Employers often look up online before they decide whom to call for a job interview and clients want to know beforehand information such as prices and conditions of Instructional Design services. An online Instructional Design portfolio will allow you to share such information along with the best samples of your work, which automatically facilitates the recruitment process and makes a great impression. Because you will be asked to provide samples of your work anyhow when you meet with a potential employer of client, having a powerful, attention-grabbing, and professional-looking Instructional Design portfolio online might get you hired more quickly than you thought.
  4. It shows all the experience you have. 
    An online Instructional Design portfolio suggests that you care enough to present your work, you are organized, and you don’t just sit there waiting for things to happen. Your clients or potential employers will be able to go through a detailed documentation of your work and pay attention to your progress throughout your years of experience. Make sure that the content of your Instructional Design portfolio is versatile and shows a little bit of everything you are able to do. Also, even if you don’t have many projects to show, start with the project you are most proud of, in order to grab your viewers’ attention, and finish with an equally strong piece which will leave your visitors wanting more.
  5. It saves both you and your clients time.
    As an Instructional Designer you know that in the eLearning industry everyone’s time is valuable, professionals’ and learners’ alike. This is why your potential employers and clients will deeply appreciate a chance to see what you are able of doing on their own, instead of hearing you talking about it during an endless interview. In other words, an online Instructional Design portfolio will allow your viewers to see for themselves what you can do, because it will speak louder than words, in no time, going straight to the point.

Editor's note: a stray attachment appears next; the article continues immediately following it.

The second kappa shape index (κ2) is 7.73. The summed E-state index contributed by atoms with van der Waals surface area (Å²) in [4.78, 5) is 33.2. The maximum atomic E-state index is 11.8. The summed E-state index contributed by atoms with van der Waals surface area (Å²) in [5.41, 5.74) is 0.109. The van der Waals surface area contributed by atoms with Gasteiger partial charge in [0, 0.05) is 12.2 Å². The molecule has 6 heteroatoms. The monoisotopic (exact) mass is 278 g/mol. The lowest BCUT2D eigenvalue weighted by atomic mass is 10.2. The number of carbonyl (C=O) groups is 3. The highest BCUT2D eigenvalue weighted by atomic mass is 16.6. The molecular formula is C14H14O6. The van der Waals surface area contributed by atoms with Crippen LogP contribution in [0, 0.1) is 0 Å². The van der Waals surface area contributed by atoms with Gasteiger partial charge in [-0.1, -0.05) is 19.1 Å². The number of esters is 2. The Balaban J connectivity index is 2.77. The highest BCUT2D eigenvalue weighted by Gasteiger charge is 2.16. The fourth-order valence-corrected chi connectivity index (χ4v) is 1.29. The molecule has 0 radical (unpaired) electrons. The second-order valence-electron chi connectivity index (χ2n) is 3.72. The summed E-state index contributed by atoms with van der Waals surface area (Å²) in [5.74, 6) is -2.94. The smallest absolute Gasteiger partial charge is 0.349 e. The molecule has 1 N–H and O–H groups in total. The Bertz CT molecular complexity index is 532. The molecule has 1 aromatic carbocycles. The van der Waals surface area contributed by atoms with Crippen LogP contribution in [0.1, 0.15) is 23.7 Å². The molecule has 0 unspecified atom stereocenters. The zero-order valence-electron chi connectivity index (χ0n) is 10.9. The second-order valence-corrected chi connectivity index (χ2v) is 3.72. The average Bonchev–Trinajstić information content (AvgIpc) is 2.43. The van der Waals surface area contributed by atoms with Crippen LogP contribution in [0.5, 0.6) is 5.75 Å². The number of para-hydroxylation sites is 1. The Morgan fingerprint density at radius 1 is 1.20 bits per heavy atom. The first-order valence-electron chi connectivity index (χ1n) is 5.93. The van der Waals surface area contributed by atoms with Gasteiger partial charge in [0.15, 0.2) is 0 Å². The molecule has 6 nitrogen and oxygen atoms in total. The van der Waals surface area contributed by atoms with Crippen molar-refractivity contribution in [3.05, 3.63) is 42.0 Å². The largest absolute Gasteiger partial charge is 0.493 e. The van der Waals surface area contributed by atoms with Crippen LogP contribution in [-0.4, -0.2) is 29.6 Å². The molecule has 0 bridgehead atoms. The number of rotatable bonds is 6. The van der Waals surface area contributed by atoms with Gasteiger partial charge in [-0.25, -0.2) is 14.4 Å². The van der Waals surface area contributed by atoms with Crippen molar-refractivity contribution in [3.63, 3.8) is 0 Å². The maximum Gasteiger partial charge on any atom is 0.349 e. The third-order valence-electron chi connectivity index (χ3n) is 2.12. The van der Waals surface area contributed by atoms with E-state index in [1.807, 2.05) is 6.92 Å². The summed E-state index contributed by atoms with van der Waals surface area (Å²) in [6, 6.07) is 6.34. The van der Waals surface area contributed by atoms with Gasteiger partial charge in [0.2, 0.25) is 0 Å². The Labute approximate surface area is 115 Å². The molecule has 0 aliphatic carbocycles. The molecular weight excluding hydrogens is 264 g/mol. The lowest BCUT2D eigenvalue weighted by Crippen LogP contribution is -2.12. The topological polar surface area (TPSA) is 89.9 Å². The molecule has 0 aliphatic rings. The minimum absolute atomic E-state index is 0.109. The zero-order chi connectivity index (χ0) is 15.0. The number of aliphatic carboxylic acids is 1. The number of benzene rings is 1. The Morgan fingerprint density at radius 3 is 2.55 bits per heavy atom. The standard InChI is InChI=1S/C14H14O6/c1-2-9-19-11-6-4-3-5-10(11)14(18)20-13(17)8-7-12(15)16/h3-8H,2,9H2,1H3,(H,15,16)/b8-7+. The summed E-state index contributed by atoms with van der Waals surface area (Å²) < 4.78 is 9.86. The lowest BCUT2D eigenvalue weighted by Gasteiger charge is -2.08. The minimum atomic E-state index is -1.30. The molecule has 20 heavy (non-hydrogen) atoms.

6. It can be very personal and engaging.
    Your Instructional Design portfolio shares a part of yourself. And as potential employers are always interested in not only their employees’ or freelancers’ work but also about their personalities, you can take advantage of your Instructional Design portfolio and share a little bit of you. Needless to say, you should never forget that this is a professional website; but a very short entertaining story about each of your projects can make a real difference. Was there a big challenge you faced during a specific assignment? Was there any funny moment while a deadline approached? Are you particularly proud of a very small project and why? What about the beginning of your career? What is the most important thing you have learnt so far? Writing in a personal manner, adding some testimonials to provide credibility, and maybe sharing a few pictures, will not only engage the viewers of your portfolio helping them put a face to the person behind it, but also, and this is crucial, reassure them that you are real and you haven’t found your samples at Google. Yes, it happens and, yes, it is as ugly as it sounds.
  7. It allows you to make improvements as often as you want.